Journal Article

Risk of Methicillin-Resistant <i>Staphylococcus aureus</i> Infection after Previous Infection or Colonization

Susan S. Huang and Richard Platt

in Clinical Infectious Diseases

Published on behalf of Infectious Diseases Society of America

Volume 36, issue 3, pages 281-285
Published in print February 2003 | ISSN: 1058-4838
Published online February 2003 | e-ISSN: 1537-6591 | DOI: http://dx.doi.org/10.1086/345955
Risk of Methicillin-Resistant Staphylococcus aureus Infection after Previous Infection or Colonization

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Studies evaluating the risk of methicillin-resistant Staphylococcus aureus (MRSA)–associated sequelae in colonized or infected inpatients have not extended follow-up into the period after discharge from the hospital. We determined the 18-month risk of MRSA infection among 209 adult patients newly identified as harboring MRSA. Twenty-nine percent of patients (60 patients) developed subsequent MRSA infections (90 infections). These infections were often severe. Twenty-eight percent of infections (25 of 90) involved bacteremia, and 56% (50 of 90) involved pneumonia, soft tissue infection, osteomyelitis, or septic arthritis. Eighty percent of patients (48 of 60) with subsequent MRSA infection developed the infection at a new site, and 49% of new MRSA infections (44 of 90) first became manifest after discharge from the hospital. Accurate assessment of the risk of MRSA-associated sequelae requires prolonged follow-up after discharge.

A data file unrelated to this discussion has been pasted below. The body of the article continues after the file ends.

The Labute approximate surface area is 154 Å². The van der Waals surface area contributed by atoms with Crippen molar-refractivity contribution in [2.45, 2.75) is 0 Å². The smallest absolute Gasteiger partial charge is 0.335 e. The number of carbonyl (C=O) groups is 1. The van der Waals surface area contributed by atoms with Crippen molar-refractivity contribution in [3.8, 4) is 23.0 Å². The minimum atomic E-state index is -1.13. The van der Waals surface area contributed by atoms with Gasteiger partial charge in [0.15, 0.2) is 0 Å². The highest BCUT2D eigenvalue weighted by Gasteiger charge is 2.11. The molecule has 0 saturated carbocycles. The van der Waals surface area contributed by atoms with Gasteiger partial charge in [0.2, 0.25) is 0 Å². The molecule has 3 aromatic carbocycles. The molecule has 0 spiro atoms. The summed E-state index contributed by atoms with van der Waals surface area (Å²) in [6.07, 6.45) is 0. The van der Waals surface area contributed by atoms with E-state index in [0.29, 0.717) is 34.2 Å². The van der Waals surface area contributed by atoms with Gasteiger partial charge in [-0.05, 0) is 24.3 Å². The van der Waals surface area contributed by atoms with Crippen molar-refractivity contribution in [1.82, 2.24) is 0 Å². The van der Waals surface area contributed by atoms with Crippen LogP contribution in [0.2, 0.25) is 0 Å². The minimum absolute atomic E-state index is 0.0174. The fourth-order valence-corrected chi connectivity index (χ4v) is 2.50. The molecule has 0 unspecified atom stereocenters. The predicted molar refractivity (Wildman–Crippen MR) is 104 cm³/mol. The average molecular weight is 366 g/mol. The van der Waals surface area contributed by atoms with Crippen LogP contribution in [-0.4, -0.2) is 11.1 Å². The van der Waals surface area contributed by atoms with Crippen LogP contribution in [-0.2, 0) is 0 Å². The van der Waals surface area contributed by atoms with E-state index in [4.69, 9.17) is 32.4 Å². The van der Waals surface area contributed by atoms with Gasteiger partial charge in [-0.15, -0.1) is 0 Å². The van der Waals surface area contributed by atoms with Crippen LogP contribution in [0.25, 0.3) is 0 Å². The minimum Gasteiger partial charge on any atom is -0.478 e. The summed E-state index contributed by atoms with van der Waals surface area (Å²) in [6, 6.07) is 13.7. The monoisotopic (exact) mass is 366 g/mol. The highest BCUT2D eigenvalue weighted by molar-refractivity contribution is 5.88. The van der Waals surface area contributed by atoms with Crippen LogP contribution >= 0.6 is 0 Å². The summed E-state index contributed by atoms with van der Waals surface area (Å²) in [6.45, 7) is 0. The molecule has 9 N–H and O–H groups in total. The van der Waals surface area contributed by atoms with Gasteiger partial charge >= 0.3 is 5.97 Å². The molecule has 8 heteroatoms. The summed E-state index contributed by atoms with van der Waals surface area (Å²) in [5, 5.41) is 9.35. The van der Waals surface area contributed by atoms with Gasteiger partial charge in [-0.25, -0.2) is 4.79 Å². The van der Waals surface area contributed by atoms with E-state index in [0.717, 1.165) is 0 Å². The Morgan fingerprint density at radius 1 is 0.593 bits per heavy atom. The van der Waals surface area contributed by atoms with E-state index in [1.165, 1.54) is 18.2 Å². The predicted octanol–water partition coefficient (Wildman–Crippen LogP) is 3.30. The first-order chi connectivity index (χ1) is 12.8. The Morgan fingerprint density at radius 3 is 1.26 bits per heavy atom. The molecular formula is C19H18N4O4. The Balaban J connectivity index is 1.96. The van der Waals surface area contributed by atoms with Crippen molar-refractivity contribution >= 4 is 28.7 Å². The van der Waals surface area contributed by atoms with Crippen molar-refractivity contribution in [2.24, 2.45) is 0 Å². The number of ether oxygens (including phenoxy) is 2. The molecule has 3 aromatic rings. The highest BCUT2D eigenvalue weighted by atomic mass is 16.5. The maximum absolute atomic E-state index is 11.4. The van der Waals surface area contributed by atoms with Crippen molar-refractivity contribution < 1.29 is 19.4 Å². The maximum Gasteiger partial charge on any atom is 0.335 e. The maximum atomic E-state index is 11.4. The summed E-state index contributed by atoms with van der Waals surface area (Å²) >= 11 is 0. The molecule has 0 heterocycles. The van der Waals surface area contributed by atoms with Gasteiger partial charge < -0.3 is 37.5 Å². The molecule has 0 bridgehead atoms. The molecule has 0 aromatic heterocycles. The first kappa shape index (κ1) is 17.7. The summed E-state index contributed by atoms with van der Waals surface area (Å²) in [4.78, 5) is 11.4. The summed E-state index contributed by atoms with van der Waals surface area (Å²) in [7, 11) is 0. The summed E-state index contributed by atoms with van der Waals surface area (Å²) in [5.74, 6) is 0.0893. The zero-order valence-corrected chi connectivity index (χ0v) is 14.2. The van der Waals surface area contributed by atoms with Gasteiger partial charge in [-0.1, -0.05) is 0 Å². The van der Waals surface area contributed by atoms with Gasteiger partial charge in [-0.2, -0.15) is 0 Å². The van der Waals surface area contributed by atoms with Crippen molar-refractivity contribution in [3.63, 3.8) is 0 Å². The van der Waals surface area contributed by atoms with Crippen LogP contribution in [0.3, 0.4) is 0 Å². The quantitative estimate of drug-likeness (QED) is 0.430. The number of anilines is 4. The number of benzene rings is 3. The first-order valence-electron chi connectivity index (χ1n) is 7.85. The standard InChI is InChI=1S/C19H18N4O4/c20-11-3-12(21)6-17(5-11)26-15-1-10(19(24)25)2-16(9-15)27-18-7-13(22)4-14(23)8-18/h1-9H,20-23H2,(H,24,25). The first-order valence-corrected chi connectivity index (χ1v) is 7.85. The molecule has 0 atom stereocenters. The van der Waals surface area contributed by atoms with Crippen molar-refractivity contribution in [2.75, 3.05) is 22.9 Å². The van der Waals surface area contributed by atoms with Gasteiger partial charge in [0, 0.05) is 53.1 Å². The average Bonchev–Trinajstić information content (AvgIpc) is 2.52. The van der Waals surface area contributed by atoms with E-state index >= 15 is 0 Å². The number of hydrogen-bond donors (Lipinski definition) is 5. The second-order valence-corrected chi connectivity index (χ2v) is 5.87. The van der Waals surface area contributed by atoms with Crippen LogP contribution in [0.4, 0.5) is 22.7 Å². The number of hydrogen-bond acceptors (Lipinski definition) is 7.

Journal Article.  2981 words.  Illustrated.

Subjects: Infectious Diseases ; Immunology ; Public Health and Epidemiology ; Microbiology

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